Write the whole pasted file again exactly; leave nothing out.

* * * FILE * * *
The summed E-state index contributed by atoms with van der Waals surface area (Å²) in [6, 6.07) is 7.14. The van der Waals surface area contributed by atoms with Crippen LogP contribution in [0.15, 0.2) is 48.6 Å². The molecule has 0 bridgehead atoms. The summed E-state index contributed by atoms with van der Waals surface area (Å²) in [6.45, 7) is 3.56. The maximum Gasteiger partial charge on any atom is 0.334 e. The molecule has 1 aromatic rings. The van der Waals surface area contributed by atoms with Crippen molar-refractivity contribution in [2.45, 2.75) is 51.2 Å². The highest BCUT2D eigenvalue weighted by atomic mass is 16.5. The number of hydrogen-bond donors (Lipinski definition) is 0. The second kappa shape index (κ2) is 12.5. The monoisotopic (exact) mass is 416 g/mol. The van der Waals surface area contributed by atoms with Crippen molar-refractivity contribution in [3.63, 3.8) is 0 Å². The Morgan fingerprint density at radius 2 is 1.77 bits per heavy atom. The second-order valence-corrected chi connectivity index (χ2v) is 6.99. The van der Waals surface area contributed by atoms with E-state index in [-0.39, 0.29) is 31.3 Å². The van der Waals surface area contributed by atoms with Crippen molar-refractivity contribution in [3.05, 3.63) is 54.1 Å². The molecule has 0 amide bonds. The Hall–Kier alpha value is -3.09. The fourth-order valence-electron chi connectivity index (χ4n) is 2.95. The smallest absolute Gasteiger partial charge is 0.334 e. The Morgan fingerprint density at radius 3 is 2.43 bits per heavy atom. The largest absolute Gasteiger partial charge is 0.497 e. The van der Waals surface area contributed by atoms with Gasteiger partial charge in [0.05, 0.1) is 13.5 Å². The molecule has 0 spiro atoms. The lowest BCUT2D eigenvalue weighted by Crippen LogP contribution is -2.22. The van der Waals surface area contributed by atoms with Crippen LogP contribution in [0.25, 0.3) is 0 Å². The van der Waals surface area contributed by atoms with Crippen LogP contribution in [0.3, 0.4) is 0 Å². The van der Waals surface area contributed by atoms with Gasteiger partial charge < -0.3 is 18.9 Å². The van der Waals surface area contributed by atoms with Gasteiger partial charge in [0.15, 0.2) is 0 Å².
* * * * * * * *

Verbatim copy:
The summed E-state index contributed by atoms with van der Waals surface area (Å²) in [6, 6.07) is 7.14. The van der Waals surface area contributed by atoms with Crippen LogP contribution in [0.15, 0.2) is 48.6 Å². The molecule has 0 bridgehead atoms. The summed E-state index contributed by atoms with van der Waals surface area (Å²) in [6.45, 7) is 3.56. The maximum Gasteiger partial charge on any atom is 0.334 e. The molecule has 1 aromatic rings. The van der Waals surface area contributed by atoms with Crippen molar-refractivity contribution in [2.45, 2.75) is 51.2 Å². The highest BCUT2D eigenvalue weighted by atomic mass is 16.5. The number of hydrogen-bond donors (Lipinski definition) is 0. The second kappa shape index (κ2) is 12.5. The monoisotopic (exact) mass is 416 g/mol. The van der Waals surface area contributed by atoms with Crippen molar-refractivity contribution in [3.63, 3.8) is 0 Å². The Morgan fingerprint density at radius 2 is 1.77 bits per heavy atom. The second-order valence-corrected chi connectivity index (χ2v) is 6.99. The van der Waals surface area contributed by atoms with E-state index in [-0.39, 0.29) is 31.3 Å². The van der Waals surface area contributed by atoms with Crippen molar-refractivity contribution in [3.05, 3.63) is 54.1 Å². The molecule has 0 amide bonds. The Hall–Kier alpha value is -3.09. The fourth-order valence-electron chi connectivity index (χ4n) is 2.95. The smallest absolute Gasteiger partial charge is 0.334 e. The Morgan fingerprint density at radius 3 is 2.43 bits per heavy atom. The largest absolute Gasteiger partial charge is 0.497 e. The van der Waals surface area contributed by atoms with Gasteiger partial charge in [0.05, 0.1) is 13.5 Å². The molecule has 0 spiro atoms. The lowest BCUT2D eigenvalue weighted by Crippen LogP contribution is -2.22. The van der Waals surface area contributed by atoms with Crippen LogP contribution in [0.25, 0.3) is 0 Å². The van der Waals surface area contributed by atoms with Crippen LogP contribution in [0.3, 0.4) is 0 Å². The van der Waals surface area contributed by atoms with Gasteiger partial charge < -0.3 is 18.9 Å². The van der Waals surface area contributed by atoms with Gasteiger partial charge in [0.15, 0.2) is 0 Å².